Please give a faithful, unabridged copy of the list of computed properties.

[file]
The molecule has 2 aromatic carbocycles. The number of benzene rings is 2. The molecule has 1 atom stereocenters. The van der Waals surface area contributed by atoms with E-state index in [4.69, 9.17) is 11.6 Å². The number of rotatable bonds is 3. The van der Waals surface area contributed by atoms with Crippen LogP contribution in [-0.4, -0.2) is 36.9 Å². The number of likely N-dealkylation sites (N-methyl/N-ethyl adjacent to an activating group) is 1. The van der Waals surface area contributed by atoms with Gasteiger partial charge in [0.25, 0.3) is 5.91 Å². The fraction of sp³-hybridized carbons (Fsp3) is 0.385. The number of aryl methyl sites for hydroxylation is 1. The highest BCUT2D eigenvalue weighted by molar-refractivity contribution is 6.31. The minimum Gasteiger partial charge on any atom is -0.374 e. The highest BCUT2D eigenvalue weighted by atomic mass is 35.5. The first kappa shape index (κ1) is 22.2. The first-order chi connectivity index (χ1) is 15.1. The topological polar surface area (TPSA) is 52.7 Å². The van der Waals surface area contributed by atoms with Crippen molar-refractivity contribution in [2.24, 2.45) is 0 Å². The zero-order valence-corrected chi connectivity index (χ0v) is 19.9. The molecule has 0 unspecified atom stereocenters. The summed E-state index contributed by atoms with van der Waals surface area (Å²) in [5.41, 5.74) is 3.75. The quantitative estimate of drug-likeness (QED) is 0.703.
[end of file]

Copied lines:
The molecule has 2 aromatic carbocycles. The number of benzene rings is 2. The molecule has 1 atom stereocenters. The van der Waals surface area contributed by atoms with E-state index in [4.69, 9.17) is 11.6 Å². The number of rotatable bonds is 3. The van der Waals surface area contributed by atoms with Crippen LogP contribution in [-0.4, -0.2) is 36.9 Å². The number of likely N-dealkylation sites (N-methyl/N-ethyl adjacent to an activating group) is 1. The van der Waals surface area contributed by atoms with Gasteiger partial charge in [0.25, 0.3) is 5.91 Å². The fraction of sp³-hybridized carbons (Fsp3) is 0.385. The number of aryl methyl sites for hydroxylation is 1. The highest BCUT2D eigenvalue weighted by molar-refractivity contribution is 6.31. The minimum Gasteiger partial charge on any atom is -0.374 e. The highest BCUT2D eigenvalue weighted by atomic mass is 35.5. The first kappa shape index (κ1) is 22.2. The first-order chi connectivity index (χ1) is 15.1. The topological polar surface area (TPSA) is 52.7 Å². The van der Waals surface area contributed by atoms with Crippen molar-refractivity contribution in [2.24, 2.45) is 0 Å². The zero-order valence-corrected chi connectivity index (χ0v) is 19.9. The molecule has 0 unspecified atom stereocenters. The summed E-state index contributed by atoms with van der Waals surface area (Å²) in [5.41, 5.74) is 3.75. The quantitative estimate of drug-likeness (QED) is 0.703.